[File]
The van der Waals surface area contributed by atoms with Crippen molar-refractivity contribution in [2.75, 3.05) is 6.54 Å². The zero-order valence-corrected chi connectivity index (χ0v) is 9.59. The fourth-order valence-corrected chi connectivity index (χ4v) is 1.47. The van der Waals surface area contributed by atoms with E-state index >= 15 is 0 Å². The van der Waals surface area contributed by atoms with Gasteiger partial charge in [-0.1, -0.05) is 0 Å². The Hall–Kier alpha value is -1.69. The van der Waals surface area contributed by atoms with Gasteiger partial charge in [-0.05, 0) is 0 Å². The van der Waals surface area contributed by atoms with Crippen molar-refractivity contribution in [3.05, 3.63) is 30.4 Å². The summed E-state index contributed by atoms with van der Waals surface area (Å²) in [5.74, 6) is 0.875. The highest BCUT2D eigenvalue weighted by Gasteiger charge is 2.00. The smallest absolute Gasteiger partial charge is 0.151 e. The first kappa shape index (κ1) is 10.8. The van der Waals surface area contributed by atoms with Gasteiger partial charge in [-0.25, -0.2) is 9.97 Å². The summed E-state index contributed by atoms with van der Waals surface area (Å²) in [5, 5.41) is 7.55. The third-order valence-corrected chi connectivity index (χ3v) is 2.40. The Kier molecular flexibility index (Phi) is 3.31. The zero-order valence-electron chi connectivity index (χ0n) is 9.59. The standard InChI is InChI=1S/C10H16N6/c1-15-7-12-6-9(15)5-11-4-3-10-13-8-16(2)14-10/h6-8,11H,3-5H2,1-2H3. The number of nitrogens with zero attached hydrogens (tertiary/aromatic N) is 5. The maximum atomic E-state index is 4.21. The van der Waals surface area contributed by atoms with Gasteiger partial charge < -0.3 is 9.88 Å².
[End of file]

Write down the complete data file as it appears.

The van der Waals surface area contributed by atoms with Crippen molar-refractivity contribution in [2.75, 3.05) is 6.54 Å². The zero-order valence-corrected chi connectivity index (χ0v) is 9.59. The fourth-order valence-corrected chi connectivity index (χ4v) is 1.47. The van der Waals surface area contributed by atoms with E-state index >= 15 is 0 Å². The van der Waals surface area contributed by atoms with Gasteiger partial charge in [-0.1, -0.05) is 0 Å². The Hall–Kier alpha value is -1.69. The van der Waals surface area contributed by atoms with Gasteiger partial charge in [-0.05, 0) is 0 Å². The van der Waals surface area contributed by atoms with Crippen molar-refractivity contribution in [3.05, 3.63) is 30.4 Å². The summed E-state index contributed by atoms with van der Waals surface area (Å²) in [5.74, 6) is 0.875. The highest BCUT2D eigenvalue weighted by Gasteiger charge is 2.00. The smallest absolute Gasteiger partial charge is 0.151 e. The first kappa shape index (κ1) is 10.8. The van der Waals surface area contributed by atoms with Gasteiger partial charge in [-0.25, -0.2) is 9.97 Å². The summed E-state index contributed by atoms with van der Waals surface area (Å²) in [5, 5.41) is 7.55. The third-order valence-corrected chi connectivity index (χ3v) is 2.40. The Kier molecular flexibility index (Phi) is 3.31. The zero-order valence-electron chi connectivity index (χ0n) is 9.59. The standard InChI is InChI=1S/C10H16N6/c1-15-7-12-6-9(15)5-11-4-3-10-13-8-16(2)14-10/h6-8,11H,3-5H2,1-2H3. The number of nitrogens with zero attached hydrogens (tertiary/aromatic N) is 5. The maximum atomic E-state index is 4.21. The van der Waals surface area contributed by atoms with Gasteiger partial charge < -0.3 is 9.88 Å².